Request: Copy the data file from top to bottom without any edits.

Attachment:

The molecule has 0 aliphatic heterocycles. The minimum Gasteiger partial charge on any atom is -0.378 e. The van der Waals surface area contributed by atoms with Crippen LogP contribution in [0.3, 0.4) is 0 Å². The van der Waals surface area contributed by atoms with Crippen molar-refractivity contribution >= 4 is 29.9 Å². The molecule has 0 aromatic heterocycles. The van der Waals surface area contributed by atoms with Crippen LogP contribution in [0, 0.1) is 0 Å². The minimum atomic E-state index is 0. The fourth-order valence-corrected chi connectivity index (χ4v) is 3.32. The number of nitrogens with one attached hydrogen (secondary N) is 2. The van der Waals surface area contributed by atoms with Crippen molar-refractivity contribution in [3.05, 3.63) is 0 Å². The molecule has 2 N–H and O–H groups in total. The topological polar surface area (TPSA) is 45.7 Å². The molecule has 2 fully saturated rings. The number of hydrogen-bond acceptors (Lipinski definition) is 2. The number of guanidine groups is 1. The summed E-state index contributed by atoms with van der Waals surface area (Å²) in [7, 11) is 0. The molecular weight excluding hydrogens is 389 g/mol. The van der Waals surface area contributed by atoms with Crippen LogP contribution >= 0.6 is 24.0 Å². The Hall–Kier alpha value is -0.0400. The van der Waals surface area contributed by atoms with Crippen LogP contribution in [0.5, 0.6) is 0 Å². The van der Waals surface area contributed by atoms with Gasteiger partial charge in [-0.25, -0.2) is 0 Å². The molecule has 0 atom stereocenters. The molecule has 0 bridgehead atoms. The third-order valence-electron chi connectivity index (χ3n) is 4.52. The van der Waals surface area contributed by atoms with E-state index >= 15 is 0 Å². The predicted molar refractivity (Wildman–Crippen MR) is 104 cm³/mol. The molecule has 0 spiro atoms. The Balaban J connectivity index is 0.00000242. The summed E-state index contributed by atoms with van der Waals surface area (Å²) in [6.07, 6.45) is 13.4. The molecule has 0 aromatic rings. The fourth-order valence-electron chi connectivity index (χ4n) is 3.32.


The molecule has 0 aliphatic heterocycles. The minimum Gasteiger partial charge on any atom is -0.378 e. The van der Waals surface area contributed by atoms with Crippen LogP contribution in [0.3, 0.4) is 0 Å². The van der Waals surface area contributed by atoms with Crippen molar-refractivity contribution >= 4 is 29.9 Å². The molecule has 0 aromatic heterocycles. The van der Waals surface area contributed by atoms with Crippen LogP contribution in [0, 0.1) is 0 Å². The minimum atomic E-state index is 0. The fourth-order valence-corrected chi connectivity index (χ4v) is 3.32. The number of nitrogens with one attached hydrogen (secondary N) is 2. The van der Waals surface area contributed by atoms with Crippen molar-refractivity contribution in [3.05, 3.63) is 0 Å². The molecule has 2 N–H and O–H groups in total. The topological polar surface area (TPSA) is 45.7 Å². The molecule has 2 fully saturated rings. The number of hydrogen-bond acceptors (Lipinski definition) is 2. The number of guanidine groups is 1. The summed E-state index contributed by atoms with van der Waals surface area (Å²) in [7, 11) is 0. The molecular weight excluding hydrogens is 389 g/mol. The van der Waals surface area contributed by atoms with Crippen LogP contribution >= 0.6 is 24.0 Å². The Hall–Kier alpha value is -0.0400. The van der Waals surface area contributed by atoms with Crippen LogP contribution in [0.5, 0.6) is 0 Å². The van der Waals surface area contributed by atoms with Gasteiger partial charge in [-0.25, -0.2) is 0 Å². The molecule has 0 atom stereocenters. The molecule has 0 bridgehead atoms. The third-order valence-electron chi connectivity index (χ3n) is 4.52. The van der Waals surface area contributed by atoms with E-state index >= 15 is 0 Å². The predicted molar refractivity (Wildman–Crippen MR) is 104 cm³/mol. The molecule has 0 spiro atoms. The Balaban J connectivity index is 0.00000242. The summed E-state index contributed by atoms with van der Waals surface area (Å²) in [6.07, 6.45) is 13.4. The molecule has 0 aromatic rings. The fourth-order valence-electron chi connectivity index (χ4n) is 3.32.